One small step for mankind, one giant leap for logistics

From its humble beginnings in 1969 to a worldwide logistics network today, the DHL brand has become a household name in just 50 years.
From its humble beginnings in 1969 to a worldwide logistics network today, the DHL brand has become a household name in just 50 years.
01 June 2019 •

To celebrate its half century, we look back at some of DHL’s milestones to fame.


As mankind went to the moon, three guys looked to the skies. The idea was simple: DHL transported information, flying documents between San Francisco and Honolulu. Doing business would never be the same again.


Adrian Dalsey, Larry Hillblom and Robert Lynn's pioneering spirit saw DHL expand from a small, document-only courier service into the world‘s most entrepreneurial express business it is today.


The early years of DHL were all about innovation; the business model was to open an office wherever a customer asked for one.


DHL expanded in the US, then quickly found new markets in Asia, sending documents for US banks and businesses on the US West Coast to countries such as Japan, Hong Kong and Singapore.


The world witnessed a new technology which changed the face of communication. Martin Cooper, a Motorola engineer, made the first ever public mobile phone call on April 3 in New York City.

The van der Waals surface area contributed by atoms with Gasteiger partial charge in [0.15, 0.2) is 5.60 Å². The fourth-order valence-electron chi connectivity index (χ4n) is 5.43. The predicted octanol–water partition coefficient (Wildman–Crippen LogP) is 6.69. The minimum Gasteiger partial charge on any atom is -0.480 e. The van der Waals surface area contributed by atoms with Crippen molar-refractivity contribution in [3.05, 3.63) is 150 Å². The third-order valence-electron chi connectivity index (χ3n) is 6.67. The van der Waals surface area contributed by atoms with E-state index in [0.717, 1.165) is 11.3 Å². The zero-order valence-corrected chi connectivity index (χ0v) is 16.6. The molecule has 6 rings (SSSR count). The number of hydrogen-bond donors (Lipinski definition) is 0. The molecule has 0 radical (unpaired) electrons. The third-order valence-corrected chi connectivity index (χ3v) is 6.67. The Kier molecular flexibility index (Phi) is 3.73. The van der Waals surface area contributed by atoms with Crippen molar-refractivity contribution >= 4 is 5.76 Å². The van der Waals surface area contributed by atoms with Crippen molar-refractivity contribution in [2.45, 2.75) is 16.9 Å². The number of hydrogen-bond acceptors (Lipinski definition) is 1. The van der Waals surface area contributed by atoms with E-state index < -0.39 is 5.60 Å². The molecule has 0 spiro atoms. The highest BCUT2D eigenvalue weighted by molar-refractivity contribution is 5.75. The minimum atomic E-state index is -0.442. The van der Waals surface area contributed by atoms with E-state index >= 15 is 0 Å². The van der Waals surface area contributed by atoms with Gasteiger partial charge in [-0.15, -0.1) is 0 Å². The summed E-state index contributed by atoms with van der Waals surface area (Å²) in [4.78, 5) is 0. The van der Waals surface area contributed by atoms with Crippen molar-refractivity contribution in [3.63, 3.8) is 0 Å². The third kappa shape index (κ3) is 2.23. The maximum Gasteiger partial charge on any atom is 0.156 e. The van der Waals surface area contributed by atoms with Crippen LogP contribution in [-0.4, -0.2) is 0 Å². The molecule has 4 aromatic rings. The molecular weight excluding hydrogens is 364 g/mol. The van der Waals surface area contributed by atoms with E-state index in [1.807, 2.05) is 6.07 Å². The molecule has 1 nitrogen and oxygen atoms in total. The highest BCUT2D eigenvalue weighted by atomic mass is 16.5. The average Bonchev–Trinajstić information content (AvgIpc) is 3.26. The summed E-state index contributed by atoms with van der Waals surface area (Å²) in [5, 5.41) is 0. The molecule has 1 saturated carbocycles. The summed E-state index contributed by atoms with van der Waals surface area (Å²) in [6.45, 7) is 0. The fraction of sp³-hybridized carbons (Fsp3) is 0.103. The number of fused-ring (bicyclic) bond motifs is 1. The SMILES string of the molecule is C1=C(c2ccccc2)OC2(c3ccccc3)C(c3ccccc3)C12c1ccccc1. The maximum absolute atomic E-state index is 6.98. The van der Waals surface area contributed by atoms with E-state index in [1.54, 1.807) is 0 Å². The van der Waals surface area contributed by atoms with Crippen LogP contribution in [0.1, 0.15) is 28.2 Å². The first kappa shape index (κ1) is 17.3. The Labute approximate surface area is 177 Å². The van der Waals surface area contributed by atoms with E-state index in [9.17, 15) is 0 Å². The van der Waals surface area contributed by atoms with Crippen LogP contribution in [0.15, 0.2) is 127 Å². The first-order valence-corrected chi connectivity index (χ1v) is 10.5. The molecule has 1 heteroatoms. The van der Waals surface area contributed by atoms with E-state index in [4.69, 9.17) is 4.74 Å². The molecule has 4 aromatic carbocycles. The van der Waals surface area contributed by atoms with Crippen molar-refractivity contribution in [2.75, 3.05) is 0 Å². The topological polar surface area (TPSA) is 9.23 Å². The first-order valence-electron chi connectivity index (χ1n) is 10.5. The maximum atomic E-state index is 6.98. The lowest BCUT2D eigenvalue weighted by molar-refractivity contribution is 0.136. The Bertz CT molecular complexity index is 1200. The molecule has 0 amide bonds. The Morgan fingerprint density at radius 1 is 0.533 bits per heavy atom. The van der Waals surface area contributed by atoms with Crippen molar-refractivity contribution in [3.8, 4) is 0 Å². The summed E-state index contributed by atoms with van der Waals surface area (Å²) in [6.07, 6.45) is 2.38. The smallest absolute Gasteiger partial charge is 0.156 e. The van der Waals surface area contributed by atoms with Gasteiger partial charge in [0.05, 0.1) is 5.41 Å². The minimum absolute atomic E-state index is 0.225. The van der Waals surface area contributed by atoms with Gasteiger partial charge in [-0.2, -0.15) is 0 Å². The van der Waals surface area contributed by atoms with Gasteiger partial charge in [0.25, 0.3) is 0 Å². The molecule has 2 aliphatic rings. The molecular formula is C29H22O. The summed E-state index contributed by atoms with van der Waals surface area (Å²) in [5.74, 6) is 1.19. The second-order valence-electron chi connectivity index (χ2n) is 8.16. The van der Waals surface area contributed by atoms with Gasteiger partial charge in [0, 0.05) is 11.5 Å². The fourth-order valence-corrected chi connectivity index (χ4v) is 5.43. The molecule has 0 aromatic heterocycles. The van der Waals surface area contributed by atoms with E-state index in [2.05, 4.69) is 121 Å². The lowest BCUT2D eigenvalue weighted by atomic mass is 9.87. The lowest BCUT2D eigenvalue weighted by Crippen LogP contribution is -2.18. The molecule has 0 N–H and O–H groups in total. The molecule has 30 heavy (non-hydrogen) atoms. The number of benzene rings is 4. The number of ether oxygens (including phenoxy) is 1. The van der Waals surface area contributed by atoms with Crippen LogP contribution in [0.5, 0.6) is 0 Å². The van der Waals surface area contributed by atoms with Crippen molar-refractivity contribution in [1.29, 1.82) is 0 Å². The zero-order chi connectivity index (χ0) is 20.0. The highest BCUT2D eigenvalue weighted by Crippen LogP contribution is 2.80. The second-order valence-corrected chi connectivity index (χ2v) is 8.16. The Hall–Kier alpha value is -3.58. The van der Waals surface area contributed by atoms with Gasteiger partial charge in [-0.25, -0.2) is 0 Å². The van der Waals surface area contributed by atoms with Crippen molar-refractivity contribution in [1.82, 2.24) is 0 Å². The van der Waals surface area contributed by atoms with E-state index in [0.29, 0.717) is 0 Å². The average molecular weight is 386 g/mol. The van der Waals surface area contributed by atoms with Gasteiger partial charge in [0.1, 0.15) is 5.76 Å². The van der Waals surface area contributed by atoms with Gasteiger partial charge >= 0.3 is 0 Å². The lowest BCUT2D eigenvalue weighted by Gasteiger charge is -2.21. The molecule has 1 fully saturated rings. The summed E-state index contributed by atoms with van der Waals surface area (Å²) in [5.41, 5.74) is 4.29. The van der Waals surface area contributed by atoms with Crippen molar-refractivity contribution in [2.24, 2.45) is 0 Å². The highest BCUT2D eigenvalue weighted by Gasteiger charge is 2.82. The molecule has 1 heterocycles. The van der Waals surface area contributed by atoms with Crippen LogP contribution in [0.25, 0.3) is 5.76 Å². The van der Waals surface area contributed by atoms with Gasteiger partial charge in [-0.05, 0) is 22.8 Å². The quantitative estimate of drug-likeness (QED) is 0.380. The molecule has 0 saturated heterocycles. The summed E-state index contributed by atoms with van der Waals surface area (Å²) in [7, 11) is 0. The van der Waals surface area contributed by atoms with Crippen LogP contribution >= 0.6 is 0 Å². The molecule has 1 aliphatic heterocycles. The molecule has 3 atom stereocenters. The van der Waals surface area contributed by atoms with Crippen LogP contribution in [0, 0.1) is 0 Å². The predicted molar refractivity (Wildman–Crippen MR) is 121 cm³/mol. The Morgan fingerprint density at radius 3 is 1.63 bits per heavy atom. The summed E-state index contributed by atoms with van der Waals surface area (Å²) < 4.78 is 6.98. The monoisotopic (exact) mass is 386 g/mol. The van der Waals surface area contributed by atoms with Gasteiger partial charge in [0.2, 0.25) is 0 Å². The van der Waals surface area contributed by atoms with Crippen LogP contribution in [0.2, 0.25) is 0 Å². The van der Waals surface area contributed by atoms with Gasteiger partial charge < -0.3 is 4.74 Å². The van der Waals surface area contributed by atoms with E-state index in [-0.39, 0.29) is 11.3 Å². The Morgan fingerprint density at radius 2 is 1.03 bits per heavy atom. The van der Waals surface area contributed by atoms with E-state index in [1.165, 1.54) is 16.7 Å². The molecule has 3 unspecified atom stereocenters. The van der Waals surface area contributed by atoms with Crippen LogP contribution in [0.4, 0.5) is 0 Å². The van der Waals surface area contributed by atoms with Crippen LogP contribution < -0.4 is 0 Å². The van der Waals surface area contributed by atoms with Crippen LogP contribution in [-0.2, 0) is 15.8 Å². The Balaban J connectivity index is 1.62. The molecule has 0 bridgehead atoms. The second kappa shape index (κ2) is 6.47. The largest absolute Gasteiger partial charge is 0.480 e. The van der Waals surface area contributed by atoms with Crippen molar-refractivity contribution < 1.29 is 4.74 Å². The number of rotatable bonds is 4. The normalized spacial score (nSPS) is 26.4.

DHL opened 38 service centers and delivered 575,034 shipments.


Apple Computer Company was founded by Steve Jobs and Steve Wozniak. The company’s first product was the Apple I, a computer single-handedly designed and hand-built by Wozniak, and first shown to the public at the Homebrew Computer Club.


The company had more than 6,500 employees worldwide and 350 service centers from Oman to Argentina.


There were only around 24 employees in the DHL Caracas team in 1981; now the team has grown so much that it would be difficult to get all of them and their vehicles in one picture!


The domestic overnight program was developed in the US using two hubs at Cincinnati and Salt Lake City. The pioneering Brussels hub opened, offering the first automated sorting system in Europe.


The year marked the end of military regime in Brazil. The authoritarian dictatorship that ruled Brazil from April 1, 1964 to March 15, 1985 ended when José Sarney took office as President.


Stock markets around the world crashed and the Dow Jones stock market index dropped by 508 points on the day that became known as Black Monday.


On November 9, 1989, the Berlin Wall was breached after nearly three decades of keeping East and West Germany apart.


Some of the most spectacular routes taken by DHL couriers are in the land of Bhutan. DHL first set foot in the tiny country in the Himalayas in 1990, making it the 186th country in the network. A regular route was taken by couriers across mountains to an office 2,000 meters above sea level.


DHL doubled its capacity in Brussels, Belgium when FedEx downsized its European express services.